Besides, you know that this is a project worth backing, because we get things done. Since proof is in the pudding, let's take a quick look at what we did this year.
2017 Software Landmarks
In 2017, we released 3 major versions of Plasma - 5.9, 5.10, and 5.11
There were 2 big releases of KDevelop, with improved support for PHP, Analyzers mode with plugins like Heaptrack and cppcheck, and support for Open Computing Language
We kept pushing Kirigami forward with releases 2.0 and 2.1, and several applications newly ported to the framework. Thanks to the new Kirigami, even more apps can be ported to a wider range of desktops and mobile environments
There were 4 releases of digiKam, the image management software, which also got a new, prettier website design
We welcomed a new browser Falkon (formerly known as Qupzilla) into our KDE family. We were also joined by several new applications, including Elisa, a simple and straightforward music player
Our developers focused on accessibility and made our applications more usable for everybody during the Randa Meetings developer sprint
Into 2018 with You
We look forward to the new year with all its challenges and excitements, and we don't plan on slowing down.
There will be new Plasma and KDE Applications releases, with a new Plasma LTS release (5.12) planned for the end of January. Season of KDE will bring a stream of fresh contributors. Konversation 2.0 will present a completely redesigned interface, and you can be sure it's not the only application that will positively surprise you in 2018.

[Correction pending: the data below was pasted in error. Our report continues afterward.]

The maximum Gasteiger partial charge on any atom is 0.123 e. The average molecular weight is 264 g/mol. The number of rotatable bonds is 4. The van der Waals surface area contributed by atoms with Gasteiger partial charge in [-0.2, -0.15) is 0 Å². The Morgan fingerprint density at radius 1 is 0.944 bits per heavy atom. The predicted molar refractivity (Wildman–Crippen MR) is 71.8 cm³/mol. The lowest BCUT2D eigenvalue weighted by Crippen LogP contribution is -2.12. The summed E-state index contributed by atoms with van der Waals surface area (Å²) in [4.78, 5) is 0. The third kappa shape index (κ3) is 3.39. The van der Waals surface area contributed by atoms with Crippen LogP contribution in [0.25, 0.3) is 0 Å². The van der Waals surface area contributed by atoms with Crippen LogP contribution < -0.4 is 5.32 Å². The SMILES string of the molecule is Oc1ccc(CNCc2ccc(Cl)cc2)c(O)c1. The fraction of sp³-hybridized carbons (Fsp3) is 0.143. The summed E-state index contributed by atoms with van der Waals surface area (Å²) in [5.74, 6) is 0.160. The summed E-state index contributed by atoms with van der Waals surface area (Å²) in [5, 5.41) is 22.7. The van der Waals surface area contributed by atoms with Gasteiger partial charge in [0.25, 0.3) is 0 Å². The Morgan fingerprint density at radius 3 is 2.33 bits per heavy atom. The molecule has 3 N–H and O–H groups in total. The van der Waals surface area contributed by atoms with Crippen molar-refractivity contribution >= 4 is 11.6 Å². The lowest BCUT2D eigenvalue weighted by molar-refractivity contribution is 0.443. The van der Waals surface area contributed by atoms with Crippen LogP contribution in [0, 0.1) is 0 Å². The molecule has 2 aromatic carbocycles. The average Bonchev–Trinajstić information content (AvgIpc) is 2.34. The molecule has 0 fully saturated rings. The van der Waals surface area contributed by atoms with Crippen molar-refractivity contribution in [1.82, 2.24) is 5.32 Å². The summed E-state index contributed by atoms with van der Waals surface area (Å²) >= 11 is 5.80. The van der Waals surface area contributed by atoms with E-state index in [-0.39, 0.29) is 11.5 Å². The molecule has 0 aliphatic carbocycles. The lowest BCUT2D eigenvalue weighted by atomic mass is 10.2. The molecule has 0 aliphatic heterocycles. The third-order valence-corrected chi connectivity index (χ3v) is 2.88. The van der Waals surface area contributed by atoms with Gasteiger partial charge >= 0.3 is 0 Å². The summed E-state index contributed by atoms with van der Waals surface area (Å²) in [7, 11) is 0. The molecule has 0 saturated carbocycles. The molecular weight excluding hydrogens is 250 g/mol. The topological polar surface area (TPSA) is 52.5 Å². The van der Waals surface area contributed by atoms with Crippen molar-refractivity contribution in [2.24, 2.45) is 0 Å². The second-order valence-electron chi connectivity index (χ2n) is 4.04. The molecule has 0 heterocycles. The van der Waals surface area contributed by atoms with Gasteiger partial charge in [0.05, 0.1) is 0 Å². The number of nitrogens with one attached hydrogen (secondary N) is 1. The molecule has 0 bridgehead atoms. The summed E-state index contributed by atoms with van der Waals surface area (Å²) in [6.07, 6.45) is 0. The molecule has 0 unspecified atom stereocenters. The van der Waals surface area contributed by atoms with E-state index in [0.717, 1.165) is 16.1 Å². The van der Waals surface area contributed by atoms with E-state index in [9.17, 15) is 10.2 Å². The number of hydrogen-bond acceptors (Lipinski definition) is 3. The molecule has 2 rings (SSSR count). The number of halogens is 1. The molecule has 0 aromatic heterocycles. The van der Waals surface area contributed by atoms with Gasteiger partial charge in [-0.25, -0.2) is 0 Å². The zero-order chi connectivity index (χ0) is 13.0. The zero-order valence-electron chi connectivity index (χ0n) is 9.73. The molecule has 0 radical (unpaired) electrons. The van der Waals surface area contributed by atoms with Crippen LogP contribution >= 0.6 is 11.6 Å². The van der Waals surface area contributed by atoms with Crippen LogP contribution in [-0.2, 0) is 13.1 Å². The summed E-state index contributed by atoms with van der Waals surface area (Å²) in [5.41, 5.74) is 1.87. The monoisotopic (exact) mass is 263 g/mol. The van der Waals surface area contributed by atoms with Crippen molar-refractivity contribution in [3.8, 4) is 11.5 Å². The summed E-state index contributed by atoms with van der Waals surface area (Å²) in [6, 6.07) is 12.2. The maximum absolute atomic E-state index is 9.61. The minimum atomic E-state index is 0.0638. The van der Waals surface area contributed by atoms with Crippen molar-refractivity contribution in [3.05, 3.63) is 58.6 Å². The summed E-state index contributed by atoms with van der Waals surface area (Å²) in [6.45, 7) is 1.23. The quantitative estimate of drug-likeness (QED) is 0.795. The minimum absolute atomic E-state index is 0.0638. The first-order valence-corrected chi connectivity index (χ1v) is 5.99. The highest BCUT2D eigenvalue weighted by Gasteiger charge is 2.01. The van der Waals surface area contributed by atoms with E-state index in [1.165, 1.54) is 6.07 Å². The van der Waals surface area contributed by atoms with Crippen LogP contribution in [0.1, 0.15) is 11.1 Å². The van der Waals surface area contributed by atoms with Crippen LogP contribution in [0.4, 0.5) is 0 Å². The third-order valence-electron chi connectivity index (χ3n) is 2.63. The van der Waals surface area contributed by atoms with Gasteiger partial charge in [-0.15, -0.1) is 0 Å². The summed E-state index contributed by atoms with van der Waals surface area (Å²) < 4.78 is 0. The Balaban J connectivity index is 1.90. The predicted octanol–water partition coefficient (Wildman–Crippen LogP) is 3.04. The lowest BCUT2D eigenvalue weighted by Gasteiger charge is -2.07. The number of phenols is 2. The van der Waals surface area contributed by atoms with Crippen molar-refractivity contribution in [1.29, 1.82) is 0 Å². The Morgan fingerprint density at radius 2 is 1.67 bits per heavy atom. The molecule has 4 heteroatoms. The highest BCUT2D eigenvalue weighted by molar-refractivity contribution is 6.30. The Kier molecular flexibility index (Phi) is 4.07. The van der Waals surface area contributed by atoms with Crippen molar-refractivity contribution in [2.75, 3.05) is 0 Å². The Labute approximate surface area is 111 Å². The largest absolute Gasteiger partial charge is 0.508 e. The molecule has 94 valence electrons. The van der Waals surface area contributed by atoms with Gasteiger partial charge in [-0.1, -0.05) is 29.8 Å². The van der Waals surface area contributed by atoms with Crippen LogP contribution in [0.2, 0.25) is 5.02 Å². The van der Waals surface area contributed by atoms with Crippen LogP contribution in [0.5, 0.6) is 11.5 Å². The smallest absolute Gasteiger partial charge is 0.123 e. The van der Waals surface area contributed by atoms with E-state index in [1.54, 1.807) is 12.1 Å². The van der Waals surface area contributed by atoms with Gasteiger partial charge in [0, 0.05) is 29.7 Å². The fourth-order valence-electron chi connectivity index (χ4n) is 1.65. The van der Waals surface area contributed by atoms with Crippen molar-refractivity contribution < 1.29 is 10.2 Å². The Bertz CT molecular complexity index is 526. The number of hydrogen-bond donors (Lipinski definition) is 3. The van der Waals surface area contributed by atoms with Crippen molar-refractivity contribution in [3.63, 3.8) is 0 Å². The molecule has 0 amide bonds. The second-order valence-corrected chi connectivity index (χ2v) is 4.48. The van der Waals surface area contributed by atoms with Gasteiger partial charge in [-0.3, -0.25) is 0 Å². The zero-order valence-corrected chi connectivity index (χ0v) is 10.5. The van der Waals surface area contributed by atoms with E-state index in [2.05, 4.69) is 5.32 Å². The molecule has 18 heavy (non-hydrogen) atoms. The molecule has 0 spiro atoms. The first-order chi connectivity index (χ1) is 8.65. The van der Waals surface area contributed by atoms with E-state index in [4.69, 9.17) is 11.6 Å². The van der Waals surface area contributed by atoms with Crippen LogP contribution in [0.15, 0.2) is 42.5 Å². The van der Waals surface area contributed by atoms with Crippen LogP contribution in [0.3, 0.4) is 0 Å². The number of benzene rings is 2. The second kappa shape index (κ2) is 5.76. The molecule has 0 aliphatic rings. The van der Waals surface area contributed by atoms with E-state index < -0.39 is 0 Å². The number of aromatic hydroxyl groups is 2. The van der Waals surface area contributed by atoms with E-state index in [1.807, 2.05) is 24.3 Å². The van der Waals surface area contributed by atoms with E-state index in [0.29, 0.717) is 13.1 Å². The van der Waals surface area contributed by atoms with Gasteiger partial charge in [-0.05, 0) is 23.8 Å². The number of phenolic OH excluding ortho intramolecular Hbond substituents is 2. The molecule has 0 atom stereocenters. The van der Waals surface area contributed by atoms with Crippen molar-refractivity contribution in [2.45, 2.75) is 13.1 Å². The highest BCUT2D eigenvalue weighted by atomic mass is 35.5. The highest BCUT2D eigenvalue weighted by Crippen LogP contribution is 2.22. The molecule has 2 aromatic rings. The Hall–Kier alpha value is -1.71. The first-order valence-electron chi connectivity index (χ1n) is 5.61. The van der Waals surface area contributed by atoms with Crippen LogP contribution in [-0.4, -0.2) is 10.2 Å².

We will spend a lot of time and effort on our long-term goals, which include improving software usability, protecting your privacy, and making it easier to become a KDE contributor. And as always, we'll be on the lookout for more Free Software projects that we can bring under our wing and help the developers bring their ideas to fruition.
But we cannot do all this without you. The community - that is, people just like you - is what drives KDE forward. Your energy motivates us. Your feedback helps us improve. Your financial support allows us to organize community events and developer sprints, maintain our websites and infrastructure, and so much more.
Help us build a bigger, better, more powerful KDE Community by donating to our End-of-Year fundraiser. We appreciate every contribution, no matter how modest.
You can also support us and power up our fundraiser by posting about it on social media. Share the link, tell others about it, or write a post on your blog and share that. Tweet us a link to your blog post, and we will share it on our social media.
A software developer's life can get lonely. Developers spend a lot of time immersed in their code, and often don't get to see the direct impact of their work on the users. That is why events like Randa Meetings are necessary. They help build bonds within the community and show the developers that their work is appreciated.
Randa Meetings are crucial to the KDE community for developer interaction, brainstorming, and bringing great new things to KDE. --- Scarlett Clark
Randa Meetings are a yearly collection of KDE Community contributor sprints that take place in Randa, Switzerland. With origins dating back to a Plasma meeting in 2009, Randa is one of the most important developer-related events in the community.